Elizabeth II has turned down an invitation to attend the Commonwealth Games on the Gold Coast next year and she has stopped attending official openings, lunches, dinners and other royal duties. She no longer attends race meetings and bets from Buckingham Palace using her secret William Hill telephone account to receive very favourable SP odds.
The first question is: will she abdicate or will she die in office? Most believe she wants to die in office because she witnessed the massive propaganda generated for the royal family by the funerals for her grandmother, grandfather, mother and father. She wants the same global publicity for the next generation of Windsors in a county (and century) that is increasingly republican-minded.
But who will take over the franchise? Her eldest son Prince Charles and his divorcee wife Camilla Parker-Bowles or her grandson William Windsor and his wife Catherine Middleton from Reading? Divisions are deepening. The queen favours tradition and the coronation of Charles but the potential successors want Camilla to become queen. Elizabeth, aka “Brenda” will hear none of it. She would never allow philandering Phil the Greek become king and she expects her son to treat the former Mrs Parker-Bowles the same way. One should regard being the Duchess of Cornwall as quite enough, she argues.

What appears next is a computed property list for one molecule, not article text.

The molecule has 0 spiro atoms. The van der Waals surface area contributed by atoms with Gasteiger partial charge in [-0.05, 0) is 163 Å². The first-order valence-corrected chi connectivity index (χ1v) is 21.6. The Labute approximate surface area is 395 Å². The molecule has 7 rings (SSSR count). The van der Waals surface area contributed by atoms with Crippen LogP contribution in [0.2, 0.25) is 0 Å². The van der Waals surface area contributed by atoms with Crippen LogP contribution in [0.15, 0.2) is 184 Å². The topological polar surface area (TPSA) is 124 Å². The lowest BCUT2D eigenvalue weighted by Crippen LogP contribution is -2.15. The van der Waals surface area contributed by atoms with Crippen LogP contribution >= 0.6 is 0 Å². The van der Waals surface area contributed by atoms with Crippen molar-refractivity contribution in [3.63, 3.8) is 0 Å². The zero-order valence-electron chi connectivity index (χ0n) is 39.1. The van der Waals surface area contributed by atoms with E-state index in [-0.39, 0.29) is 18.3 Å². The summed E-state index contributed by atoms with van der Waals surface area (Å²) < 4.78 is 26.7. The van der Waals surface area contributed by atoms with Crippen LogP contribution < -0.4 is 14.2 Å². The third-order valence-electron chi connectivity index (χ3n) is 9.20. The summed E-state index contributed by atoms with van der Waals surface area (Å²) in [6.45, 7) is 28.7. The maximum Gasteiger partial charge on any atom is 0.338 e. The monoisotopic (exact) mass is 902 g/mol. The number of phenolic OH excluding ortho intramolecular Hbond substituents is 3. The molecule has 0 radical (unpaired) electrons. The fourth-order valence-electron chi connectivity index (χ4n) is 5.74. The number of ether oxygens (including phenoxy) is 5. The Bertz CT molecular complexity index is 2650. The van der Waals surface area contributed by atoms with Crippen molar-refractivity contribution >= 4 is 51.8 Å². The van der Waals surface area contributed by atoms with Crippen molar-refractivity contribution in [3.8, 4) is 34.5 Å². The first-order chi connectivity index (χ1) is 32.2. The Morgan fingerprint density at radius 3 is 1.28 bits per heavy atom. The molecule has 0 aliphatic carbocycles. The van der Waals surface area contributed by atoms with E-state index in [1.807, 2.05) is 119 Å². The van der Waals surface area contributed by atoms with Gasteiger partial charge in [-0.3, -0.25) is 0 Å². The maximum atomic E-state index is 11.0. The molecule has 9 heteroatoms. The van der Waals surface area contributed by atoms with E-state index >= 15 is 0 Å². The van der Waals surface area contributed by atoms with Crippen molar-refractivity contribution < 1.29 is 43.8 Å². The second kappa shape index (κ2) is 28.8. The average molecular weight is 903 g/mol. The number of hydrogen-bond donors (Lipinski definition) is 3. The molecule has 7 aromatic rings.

An aggressive group in the royal household are determined to keep Charles and Camilla at bay; their preference is to leap a generation and enthrone William and Kate and bring oomph to the otherwise clapped out tradition of hereditary rule.
The queen, who was originally enamoured by the camera-friendly Kate, now sees her as a born-again version of Princess Diana and doesn’t want her anywhere near the throne.
The queen has decided not to express any preference over her successor. She has decided to leave it to the privy councillors, hereditary peers and politicians to sort it out. That guarantees a stuff-up of historic proportions and the best opportunity to press the case for a British and Commonwealth Republic.
About 20 years ago I arranged to meet a Singaporean army officer who had studied at university in Australia. Since then he had returned on many occasions to complete training courses at defence academies in Canberra, Sydney and Melbourne. We shared many similar interests, including history, books and cricket. Although wary of politics, we occasionally talked about that too.